And so, another summer is gone and it’s back to school. This morning we coaxed and cajoled two reluctant teenagers out the door approximately three hours earlier than they had grown accustomed to being anywhere or doing anything over the course of the summer. Out the door for another year of glorious personal growth and social interaction and intellectual stimulation. Or something like that. Judging by the looks on their faces as they trudged out the door, about the only thing on their minds were the beds they had been unceremoniously dislodged from.
I suppose it’s natural for all parents to look ahead to the new school year with hope and optimism for the opportunities that might present themselves to their children. Academics, music, athletics, art, drama—all present themselves as potential theatres for excellence and achievement. And, yes, I suppose that I am no different from any other parents here. I hope that this year will provide opportunities for my kids to achieve and attain in each of these areas.
But I also know that school is about much more than opportunities for formal learning. I know that for many kids, school is a place that inspires dread. For many, school is a place where they are tutored in little more than the apparently limitless human capacity for cruelty and rejection. Today, I am thinking not of the kids for whom this next year is a pristine blank sheet upon which to imprint all of their multifaceted giftedness, but of those who see the next ten months or so as something to endure and nothing more.
I am thinking of the socially awkward kid who is frequently misunderstood and picked on… Of the boy who has a hard time controlling his anger and has no idea how to express this… Of the girl whose appearance doesn’t seamlessly correspond to the impossible ideals of the popular and the pretty… Of the boy struggling to cope with his parents’ recent divorce… Of the girl who comes to school hungry because her mom and/or dad struggle with addictions and can’t cope with life… Of the kid who never seems to be able to say or do the right thing and is constantly ridiculed by those at the top of the social pile… Of the countless kids thrust into a social context that seems virtually engineered to produce a daily stream of judgment and evaluation, where their only experience is that of constantly falling short, constantly being on the outside, constantly feeling like they don’t belong.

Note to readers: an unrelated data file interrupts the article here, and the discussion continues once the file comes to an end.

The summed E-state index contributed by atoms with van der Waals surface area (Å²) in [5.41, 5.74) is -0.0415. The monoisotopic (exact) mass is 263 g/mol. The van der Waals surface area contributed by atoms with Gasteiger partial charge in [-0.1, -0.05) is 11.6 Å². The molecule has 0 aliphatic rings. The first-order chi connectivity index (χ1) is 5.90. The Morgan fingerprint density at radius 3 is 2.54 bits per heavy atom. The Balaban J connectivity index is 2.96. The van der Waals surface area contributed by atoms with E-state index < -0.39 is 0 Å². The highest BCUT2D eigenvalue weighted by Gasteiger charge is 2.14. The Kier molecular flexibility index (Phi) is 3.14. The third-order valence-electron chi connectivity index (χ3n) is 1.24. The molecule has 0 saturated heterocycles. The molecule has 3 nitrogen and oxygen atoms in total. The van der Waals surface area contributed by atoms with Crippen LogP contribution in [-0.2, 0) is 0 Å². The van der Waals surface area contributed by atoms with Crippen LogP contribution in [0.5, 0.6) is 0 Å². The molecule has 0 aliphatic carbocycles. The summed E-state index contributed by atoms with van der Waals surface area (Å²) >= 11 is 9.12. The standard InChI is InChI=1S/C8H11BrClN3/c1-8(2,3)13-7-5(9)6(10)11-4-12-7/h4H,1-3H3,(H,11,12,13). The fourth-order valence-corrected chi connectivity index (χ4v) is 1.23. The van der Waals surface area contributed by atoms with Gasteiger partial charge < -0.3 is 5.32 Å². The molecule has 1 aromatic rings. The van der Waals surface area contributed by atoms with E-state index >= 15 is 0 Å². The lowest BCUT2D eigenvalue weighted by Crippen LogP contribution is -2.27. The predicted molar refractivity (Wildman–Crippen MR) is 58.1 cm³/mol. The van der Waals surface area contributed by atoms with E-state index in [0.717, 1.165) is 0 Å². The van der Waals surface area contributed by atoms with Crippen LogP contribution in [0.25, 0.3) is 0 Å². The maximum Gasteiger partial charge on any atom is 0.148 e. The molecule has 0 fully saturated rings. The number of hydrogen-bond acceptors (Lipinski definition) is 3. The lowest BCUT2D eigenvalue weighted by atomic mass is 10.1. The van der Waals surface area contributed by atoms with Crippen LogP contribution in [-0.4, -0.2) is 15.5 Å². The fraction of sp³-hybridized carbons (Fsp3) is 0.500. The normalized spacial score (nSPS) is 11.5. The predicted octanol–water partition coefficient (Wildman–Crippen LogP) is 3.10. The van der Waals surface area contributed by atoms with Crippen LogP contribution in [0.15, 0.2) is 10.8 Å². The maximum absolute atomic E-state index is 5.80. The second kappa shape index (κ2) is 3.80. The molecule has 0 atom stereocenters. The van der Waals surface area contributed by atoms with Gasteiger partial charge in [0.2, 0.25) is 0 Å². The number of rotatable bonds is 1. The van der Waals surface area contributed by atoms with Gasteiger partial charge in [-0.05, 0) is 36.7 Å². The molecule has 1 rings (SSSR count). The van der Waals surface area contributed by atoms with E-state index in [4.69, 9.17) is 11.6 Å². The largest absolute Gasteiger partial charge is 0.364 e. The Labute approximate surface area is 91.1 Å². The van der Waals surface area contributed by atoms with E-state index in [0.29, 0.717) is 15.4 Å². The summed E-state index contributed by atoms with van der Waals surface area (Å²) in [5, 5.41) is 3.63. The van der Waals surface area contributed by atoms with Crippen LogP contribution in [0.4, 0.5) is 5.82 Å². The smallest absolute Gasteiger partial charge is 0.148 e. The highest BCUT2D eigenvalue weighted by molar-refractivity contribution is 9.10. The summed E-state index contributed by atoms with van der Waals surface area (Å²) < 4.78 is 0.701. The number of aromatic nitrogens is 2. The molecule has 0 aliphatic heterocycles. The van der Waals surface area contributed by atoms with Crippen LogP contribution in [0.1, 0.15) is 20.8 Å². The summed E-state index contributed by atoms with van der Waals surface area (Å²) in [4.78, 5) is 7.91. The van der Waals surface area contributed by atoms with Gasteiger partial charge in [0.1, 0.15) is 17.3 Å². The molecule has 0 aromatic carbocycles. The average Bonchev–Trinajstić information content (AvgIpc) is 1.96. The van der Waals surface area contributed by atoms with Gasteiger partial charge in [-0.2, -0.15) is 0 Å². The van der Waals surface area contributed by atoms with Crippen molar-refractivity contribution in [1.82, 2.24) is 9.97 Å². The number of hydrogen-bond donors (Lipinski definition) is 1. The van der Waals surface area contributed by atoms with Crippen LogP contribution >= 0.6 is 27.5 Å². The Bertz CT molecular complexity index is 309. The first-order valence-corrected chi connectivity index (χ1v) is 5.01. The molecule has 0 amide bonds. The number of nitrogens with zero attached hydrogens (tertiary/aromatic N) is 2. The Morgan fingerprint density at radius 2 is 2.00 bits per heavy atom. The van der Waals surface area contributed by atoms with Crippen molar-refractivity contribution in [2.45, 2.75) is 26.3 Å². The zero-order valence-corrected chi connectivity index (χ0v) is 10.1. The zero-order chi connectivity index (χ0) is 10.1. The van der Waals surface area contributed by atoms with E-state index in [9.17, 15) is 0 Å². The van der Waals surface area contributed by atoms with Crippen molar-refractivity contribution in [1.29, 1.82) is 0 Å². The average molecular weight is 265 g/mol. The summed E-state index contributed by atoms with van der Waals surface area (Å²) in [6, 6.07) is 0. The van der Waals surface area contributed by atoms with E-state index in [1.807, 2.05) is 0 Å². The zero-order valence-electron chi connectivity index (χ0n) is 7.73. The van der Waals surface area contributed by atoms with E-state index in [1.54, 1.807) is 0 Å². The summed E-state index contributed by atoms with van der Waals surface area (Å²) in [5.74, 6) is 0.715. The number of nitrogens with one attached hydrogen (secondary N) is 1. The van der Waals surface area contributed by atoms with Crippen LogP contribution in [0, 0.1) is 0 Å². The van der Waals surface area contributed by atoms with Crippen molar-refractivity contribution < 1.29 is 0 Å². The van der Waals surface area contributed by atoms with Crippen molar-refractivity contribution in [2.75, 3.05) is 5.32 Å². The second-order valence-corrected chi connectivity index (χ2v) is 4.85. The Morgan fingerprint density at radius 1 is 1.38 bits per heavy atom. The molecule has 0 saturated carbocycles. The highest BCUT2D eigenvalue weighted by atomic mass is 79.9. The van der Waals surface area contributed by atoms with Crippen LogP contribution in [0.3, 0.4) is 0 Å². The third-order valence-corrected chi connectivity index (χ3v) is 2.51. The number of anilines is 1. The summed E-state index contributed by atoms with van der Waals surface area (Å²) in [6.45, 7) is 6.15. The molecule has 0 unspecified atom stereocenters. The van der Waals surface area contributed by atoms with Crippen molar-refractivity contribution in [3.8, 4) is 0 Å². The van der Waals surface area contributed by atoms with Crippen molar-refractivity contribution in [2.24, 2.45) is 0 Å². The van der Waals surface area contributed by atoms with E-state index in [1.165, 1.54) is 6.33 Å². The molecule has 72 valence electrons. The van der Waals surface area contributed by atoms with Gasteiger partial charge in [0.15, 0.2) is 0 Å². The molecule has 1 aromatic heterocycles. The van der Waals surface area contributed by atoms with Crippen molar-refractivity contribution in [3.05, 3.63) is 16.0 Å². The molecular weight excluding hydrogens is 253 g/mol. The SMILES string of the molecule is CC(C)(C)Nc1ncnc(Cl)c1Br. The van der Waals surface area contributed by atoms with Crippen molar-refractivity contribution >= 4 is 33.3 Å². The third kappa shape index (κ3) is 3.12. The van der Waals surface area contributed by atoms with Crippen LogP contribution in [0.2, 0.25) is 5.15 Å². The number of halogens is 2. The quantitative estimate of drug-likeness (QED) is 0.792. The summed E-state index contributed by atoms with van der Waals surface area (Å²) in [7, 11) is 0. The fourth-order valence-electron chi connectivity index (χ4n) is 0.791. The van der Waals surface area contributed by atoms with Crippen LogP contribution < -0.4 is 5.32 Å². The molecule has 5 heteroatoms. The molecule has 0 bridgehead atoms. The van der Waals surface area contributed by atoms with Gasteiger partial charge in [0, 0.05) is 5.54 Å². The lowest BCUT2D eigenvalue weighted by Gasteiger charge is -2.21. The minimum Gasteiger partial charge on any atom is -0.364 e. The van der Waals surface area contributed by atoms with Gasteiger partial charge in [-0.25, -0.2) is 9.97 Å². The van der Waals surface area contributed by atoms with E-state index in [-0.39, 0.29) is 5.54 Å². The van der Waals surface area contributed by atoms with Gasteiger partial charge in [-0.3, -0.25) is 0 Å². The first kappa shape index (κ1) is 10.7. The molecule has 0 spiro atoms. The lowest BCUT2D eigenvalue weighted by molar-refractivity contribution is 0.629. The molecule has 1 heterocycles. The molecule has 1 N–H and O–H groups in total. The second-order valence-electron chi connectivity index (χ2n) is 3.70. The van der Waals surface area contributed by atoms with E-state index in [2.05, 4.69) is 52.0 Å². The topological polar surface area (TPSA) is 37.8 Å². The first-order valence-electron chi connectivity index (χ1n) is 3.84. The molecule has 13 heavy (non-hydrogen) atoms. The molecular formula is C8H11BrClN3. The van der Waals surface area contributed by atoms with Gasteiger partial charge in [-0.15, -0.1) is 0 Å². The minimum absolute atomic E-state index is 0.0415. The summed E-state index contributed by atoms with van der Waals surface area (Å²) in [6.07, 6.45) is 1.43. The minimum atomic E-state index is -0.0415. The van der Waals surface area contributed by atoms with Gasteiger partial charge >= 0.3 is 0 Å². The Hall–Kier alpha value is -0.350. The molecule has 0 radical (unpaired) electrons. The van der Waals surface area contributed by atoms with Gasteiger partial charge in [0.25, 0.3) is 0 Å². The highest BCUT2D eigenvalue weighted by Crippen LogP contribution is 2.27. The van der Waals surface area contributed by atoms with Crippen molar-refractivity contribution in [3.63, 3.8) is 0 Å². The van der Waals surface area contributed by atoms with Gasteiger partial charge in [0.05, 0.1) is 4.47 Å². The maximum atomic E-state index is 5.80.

My heart is heavy for these kids, on this the second day of September, the beginning of a new school year. I want to tell these kids, Just hang on for a few more years… What you are experiencing right now does not tell the truth about who you are and what you can do… Those kids that are the source of so much of your misery struggle with insecurity just as much as (if not more than) you… The implicit and explicit social judgments of this place called “school” are not even remotely the final word about who you are… This, too, shall pass… But I know that these words would sound probably sound pretty hollow to a kid. “A few more years” might as well be a lifetime to a thirteen year old. They don’t need hollow words; they just need something—anything—to make their daily experience more bearable.
This morning as I rode my motorcycle past my kids’ school a few minutes after the first bell had rung, I mouthed a silent prayer. I prayed for the kids who would not be on the honour roll this year, the kids who wouldn’t make the volleyball team, the kids who would eat lunches alone, the kids who would be on the wrong end of all kinds of abuse, the kids who would regularly be picked last in gym class, the kids who nobody would want to partner up with for the class project, the kids who would often make things worse for themselves because they had so little experience with making things better. I prayed that they would experience even the smallest scrap of kindness on this, the first day of school, and that this kindness would, like a little seed, take root and grow. That it would, perhaps, grow into something to provide a bit of shelter for all of the unkindness that our schools and our world are so skilled in dishing out.
I prayed that they would hang on to kindness, wherever and whenever and in whatever measure they might encounter it today. And I prayed that God would grace us all with the conviction that kindness matters in a world so well-acquainted with the crude, the vulgar, the adversarial, the insensitive, the reactionary and offensive.
Yes, kindness matters. Sometimes I am convinced that there is little that matters more.